For quite a lot of people, Christmas can be a bit of a struggle. Drinking alcohol over Christmas is part of British culture, and it can be extremely difficult for those who are non-drinkers. Some might not drink due to health reasons, and some might not drink to due to religious reasons.

However, there are also quite a few people who tend to struggle with controlling their alcohol intake, and are completely clean. Some people tend to be a lot more sensitive to addiction, and alcohol can become a dangerous and destructive force in their life. For those that are in rehab, it can be extremely difficult to abstain your urge to drink over the festive season, as everybody around you is drinking, while you are a non-drinker.

As a family member, friend or partner, you can do your bit too to ensure the non-drinkers will not feel excluded.  A few pointers on how to be more inclusive for the abstainers in your life.

1.     Do not judge, as you do not know what goes on

Strangely enough, being a non-drinker at a party has become a anomality. In a sense, alcohol is a tool for people to lower their inhibitions at social events, and to feel less socially awkward. This might lead to a general misconception to the idea that if you don’t want to drink, you’re boring.

That couldn’t be further from the truth. A lot of people have their valid reasons for not drinking as stated above, and no one should be making them feel singled out.

2.     Do not ask too many questions, and respect their privacy

A lot of the reasons for abstaining from alcohol, are personal. Asking someone why they don’t drink is at a social event can become a quite sensitive subject at the dinner. You can always ask them when you’re sober.

3.     Accommodate

If you could accommodate those who are abstaining from alcohol, it would go a long way to make the non-drinkers feel more comfortable at the event. This way they would not be pressured into doing things they do not want to do. A recovering alcoholic might feel that it’s the occasion to give in and make excuses to drink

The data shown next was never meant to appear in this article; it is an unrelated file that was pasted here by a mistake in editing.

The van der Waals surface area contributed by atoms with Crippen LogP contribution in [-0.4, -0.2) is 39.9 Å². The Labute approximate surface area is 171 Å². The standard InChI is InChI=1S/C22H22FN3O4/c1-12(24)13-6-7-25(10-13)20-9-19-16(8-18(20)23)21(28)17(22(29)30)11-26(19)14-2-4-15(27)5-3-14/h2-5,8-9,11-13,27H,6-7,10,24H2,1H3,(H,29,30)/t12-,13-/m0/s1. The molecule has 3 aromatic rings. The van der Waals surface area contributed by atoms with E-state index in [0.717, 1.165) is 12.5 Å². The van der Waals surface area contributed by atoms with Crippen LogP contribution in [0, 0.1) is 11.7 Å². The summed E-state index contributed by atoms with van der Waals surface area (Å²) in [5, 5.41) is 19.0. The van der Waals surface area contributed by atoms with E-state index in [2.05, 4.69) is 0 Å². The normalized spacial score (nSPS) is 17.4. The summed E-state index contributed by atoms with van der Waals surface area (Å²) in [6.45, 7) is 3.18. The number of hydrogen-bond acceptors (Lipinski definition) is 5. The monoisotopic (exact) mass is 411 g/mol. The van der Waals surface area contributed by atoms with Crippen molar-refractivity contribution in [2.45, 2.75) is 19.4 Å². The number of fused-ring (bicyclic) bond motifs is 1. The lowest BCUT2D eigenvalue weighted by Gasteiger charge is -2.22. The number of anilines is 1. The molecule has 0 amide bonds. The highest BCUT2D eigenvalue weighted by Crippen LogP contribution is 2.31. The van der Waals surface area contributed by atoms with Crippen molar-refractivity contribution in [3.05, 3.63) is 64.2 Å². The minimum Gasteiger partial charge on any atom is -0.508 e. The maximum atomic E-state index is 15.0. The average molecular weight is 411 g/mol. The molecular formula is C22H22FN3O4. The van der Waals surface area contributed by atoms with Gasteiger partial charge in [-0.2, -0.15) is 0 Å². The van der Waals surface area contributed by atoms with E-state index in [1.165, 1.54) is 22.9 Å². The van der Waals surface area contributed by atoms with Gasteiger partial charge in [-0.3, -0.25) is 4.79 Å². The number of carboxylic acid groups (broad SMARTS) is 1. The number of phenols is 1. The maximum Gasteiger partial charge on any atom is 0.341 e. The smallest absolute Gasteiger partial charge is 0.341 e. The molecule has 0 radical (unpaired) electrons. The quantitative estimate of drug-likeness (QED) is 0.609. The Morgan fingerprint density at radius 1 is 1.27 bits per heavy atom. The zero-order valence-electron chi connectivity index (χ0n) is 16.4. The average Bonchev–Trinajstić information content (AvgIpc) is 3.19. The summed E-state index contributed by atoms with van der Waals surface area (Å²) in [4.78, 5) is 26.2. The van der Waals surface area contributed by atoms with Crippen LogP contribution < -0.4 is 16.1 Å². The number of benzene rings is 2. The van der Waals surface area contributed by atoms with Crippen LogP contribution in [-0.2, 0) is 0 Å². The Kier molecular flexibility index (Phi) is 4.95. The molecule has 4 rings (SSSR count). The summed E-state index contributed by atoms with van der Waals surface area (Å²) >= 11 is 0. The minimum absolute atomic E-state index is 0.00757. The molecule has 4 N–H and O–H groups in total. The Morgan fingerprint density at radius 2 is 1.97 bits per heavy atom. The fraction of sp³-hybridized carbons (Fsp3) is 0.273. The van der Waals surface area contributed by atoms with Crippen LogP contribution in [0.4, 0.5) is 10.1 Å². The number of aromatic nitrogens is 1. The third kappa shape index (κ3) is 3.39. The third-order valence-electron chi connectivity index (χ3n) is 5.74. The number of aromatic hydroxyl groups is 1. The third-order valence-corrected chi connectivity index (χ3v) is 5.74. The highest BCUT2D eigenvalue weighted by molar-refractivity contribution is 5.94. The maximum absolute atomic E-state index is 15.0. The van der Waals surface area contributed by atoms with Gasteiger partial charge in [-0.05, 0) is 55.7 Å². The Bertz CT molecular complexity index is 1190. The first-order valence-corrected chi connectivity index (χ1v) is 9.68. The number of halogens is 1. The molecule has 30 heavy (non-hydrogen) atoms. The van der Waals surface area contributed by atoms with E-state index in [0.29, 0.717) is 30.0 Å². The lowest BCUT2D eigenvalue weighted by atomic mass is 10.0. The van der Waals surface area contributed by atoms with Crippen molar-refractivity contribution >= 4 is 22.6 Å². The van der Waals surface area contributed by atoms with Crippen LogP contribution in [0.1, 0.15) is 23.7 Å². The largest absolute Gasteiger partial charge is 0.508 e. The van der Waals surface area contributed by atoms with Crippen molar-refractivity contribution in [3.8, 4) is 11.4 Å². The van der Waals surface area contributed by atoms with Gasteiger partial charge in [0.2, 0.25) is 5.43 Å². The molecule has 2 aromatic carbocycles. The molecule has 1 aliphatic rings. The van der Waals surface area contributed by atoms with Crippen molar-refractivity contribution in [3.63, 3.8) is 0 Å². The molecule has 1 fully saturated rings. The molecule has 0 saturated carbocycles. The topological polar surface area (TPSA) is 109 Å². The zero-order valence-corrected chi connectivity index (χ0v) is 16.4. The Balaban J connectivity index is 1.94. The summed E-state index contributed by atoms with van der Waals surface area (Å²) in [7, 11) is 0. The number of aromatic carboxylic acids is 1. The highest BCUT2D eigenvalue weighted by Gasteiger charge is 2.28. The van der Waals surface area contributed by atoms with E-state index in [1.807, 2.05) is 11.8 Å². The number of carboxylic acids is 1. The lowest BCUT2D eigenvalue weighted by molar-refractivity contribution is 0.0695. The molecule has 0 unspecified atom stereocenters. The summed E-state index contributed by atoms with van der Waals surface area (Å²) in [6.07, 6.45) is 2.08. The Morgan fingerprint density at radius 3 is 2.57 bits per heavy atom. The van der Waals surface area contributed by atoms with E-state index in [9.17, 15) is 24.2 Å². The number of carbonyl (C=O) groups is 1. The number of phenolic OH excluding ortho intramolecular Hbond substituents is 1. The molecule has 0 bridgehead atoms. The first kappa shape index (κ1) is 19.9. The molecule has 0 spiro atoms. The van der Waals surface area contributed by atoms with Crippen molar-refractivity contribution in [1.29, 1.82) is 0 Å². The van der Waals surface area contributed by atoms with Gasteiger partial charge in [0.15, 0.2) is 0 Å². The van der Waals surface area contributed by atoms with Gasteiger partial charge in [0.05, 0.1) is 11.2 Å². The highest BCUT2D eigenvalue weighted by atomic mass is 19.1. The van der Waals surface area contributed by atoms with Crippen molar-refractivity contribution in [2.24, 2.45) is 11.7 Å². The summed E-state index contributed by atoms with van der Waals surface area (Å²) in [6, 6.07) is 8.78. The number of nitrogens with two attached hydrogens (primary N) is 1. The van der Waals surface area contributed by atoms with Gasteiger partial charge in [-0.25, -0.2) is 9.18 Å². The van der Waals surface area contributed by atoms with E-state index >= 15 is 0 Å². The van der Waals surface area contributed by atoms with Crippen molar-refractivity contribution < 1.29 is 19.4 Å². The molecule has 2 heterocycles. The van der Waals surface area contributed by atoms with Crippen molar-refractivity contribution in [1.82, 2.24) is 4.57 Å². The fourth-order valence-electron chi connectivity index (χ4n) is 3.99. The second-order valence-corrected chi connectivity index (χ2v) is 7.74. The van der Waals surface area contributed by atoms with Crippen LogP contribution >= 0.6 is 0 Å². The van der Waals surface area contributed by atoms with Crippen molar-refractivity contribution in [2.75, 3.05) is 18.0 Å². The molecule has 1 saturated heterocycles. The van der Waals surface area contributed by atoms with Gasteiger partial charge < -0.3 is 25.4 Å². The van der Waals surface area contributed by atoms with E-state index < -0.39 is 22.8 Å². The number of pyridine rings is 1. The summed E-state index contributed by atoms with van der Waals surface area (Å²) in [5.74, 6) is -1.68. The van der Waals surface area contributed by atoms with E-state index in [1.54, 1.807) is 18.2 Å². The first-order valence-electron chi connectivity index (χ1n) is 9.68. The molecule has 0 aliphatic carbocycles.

4.     That includes changing traditions (a bit)

When everyone is having one of those drinks you used to have during better times, when your parents used to pour you just one glass of mulled wine, as a non-drinker you might feel lonely and excluded. That’s why some simple, alcohol-free eggnog could help your non-drinking guests feel warm and snugly too.

5.     Sobriety can be fun too

If someone is sober, that does not mean that they’re no fun whatsoever. There are enough people in the world, who can also party without needing a substance to fuel their wild side. You might also risk alienating your friend/family member, as that sends out an insulting message if you don’t get invited for not drinking .

6.     No Pressure!

There is nothing worse than pressuring a person into drinking. You must realise, again, that a person might do something that can have repercussions for them. Would you want to be that person that pressured an ex-alcoholic back down the pitfall of alcohol abuse?

7.     Enjoy yourself

No non-drinker will purposefully make you feel guilty. If a teetotal person goes to a Christmas party, they surely know that alcohol will be served throughout the night. No need to keep apologising for having a drink.

Are you someone who feels worried about their alcohol intake? Give us a call, or read more about alcohol abuse here.

John Gillen - Author - Last updated: January 13, 2022

John is one UK’s leading professionals in the addiction recovery industry. Pioneering new treatment techniques such as NAD+ and ongoing research into new therapy techniques such as systematic laser therapy, John is committed to providing the very best treatment for people throughout the UK and Europe. During his extremely busy schedule, John likes to regularly update our blog section with the latest news and trends in the industry to keep visitors to our site as well informed as possible on everything related to addiction treatment.